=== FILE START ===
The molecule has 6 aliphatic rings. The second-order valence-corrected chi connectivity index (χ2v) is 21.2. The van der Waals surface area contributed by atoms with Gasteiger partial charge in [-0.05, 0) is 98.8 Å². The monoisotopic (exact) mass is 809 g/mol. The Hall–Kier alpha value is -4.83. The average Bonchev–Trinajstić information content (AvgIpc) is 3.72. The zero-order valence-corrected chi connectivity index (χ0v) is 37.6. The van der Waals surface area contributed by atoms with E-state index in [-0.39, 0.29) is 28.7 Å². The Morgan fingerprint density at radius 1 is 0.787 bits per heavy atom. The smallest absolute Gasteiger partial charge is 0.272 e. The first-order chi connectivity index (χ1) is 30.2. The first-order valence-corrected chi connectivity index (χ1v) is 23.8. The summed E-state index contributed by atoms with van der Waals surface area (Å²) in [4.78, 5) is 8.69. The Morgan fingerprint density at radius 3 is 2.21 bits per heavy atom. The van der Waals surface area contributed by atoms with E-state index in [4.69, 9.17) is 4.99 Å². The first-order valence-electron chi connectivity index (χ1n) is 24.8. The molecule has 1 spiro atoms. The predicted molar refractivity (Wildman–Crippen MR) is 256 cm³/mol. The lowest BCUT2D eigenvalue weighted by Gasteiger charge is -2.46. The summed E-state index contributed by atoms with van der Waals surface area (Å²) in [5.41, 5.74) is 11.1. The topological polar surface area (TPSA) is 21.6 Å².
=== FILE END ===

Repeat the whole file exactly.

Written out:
The molecule has 6 aliphatic rings. The second-order valence-corrected chi connectivity index (χ2v) is 21.2. The van der Waals surface area contributed by atoms with Gasteiger partial charge in [-0.05, 0) is 98.8 Å². The monoisotopic (exact) mass is 809 g/mol. The Hall–Kier alpha value is -4.83. The average Bonchev–Trinajstić information content (AvgIpc) is 3.72. The zero-order valence-corrected chi connectivity index (χ0v) is 37.6. The van der Waals surface area contributed by atoms with E-state index in [-0.39, 0.29) is 28.7 Å². The Morgan fingerprint density at radius 1 is 0.787 bits per heavy atom. The smallest absolute Gasteiger partial charge is 0.272 e. The first-order chi connectivity index (χ1) is 30.2. The first-order valence-corrected chi connectivity index (χ1v) is 23.8. The summed E-state index contributed by atoms with van der Waals surface area (Å²) in [4.78, 5) is 8.69. The Morgan fingerprint density at radius 3 is 2.21 bits per heavy atom. The van der Waals surface area contributed by atoms with E-state index in [4.69, 9.17) is 4.99 Å². The first-order valence-electron chi connectivity index (χ1n) is 24.8. The molecule has 1 spiro atoms. The predicted molar refractivity (Wildman–Crippen MR) is 256 cm³/mol. The lowest BCUT2D eigenvalue weighted by Gasteiger charge is -2.46. The summed E-state index contributed by atoms with van der Waals surface area (Å²) in [5.41, 5.74) is 11.1. The topological polar surface area (TPSA) is 21.6 Å².